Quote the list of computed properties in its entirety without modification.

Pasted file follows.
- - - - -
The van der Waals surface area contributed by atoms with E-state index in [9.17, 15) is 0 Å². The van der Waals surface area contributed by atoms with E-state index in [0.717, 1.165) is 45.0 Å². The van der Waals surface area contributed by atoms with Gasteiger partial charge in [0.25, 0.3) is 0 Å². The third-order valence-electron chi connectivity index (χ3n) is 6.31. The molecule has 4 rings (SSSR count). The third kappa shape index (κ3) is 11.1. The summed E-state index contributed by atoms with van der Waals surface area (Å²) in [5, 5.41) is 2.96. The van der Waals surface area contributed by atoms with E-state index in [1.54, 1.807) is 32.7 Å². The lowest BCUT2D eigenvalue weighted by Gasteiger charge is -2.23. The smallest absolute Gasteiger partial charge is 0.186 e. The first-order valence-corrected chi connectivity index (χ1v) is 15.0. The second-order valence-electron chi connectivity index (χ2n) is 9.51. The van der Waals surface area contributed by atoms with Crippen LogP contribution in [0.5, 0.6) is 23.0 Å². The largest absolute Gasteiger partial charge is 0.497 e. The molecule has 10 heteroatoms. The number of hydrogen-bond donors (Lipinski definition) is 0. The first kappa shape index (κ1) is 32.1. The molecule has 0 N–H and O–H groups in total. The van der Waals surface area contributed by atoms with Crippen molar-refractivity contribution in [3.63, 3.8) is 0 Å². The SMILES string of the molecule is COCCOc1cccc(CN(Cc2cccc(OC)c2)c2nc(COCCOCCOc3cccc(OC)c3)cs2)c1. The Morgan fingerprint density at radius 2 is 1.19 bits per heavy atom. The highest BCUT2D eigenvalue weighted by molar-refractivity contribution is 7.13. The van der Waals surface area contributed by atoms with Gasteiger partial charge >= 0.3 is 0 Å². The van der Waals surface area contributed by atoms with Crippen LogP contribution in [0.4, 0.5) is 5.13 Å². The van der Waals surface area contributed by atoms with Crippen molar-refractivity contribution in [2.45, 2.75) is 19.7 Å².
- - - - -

The van der Waals surface area contributed by atoms with E-state index in [9.17, 15) is 0 Å². The van der Waals surface area contributed by atoms with E-state index in [0.717, 1.165) is 45.0 Å². The van der Waals surface area contributed by atoms with Gasteiger partial charge in [0.25, 0.3) is 0 Å². The third-order valence-electron chi connectivity index (χ3n) is 6.31. The molecule has 4 rings (SSSR count). The third kappa shape index (κ3) is 11.1. The summed E-state index contributed by atoms with van der Waals surface area (Å²) in [5, 5.41) is 2.96. The van der Waals surface area contributed by atoms with E-state index in [1.54, 1.807) is 32.7 Å². The lowest BCUT2D eigenvalue weighted by Gasteiger charge is -2.23. The smallest absolute Gasteiger partial charge is 0.186 e. The first-order valence-corrected chi connectivity index (χ1v) is 15.0. The second-order valence-electron chi connectivity index (χ2n) is 9.51. The van der Waals surface area contributed by atoms with Crippen LogP contribution in [0.5, 0.6) is 23.0 Å². The largest absolute Gasteiger partial charge is 0.497 e. The molecule has 10 heteroatoms. The number of hydrogen-bond donors (Lipinski definition) is 0. The first kappa shape index (κ1) is 32.1. The molecule has 0 N–H and O–H groups in total. The van der Waals surface area contributed by atoms with Crippen molar-refractivity contribution in [3.63, 3.8) is 0 Å². The SMILES string of the molecule is COCCOc1cccc(CN(Cc2cccc(OC)c2)c2nc(COCCOCCOc3cccc(OC)c3)cs2)c1. The Morgan fingerprint density at radius 2 is 1.19 bits per heavy atom. The highest BCUT2D eigenvalue weighted by molar-refractivity contribution is 7.13. The van der Waals surface area contributed by atoms with Gasteiger partial charge >= 0.3 is 0 Å². The van der Waals surface area contributed by atoms with Crippen LogP contribution in [0.4, 0.5) is 5.13 Å². The van der Waals surface area contributed by atoms with Crippen molar-refractivity contribution in [2.45, 2.75) is 19.7 Å².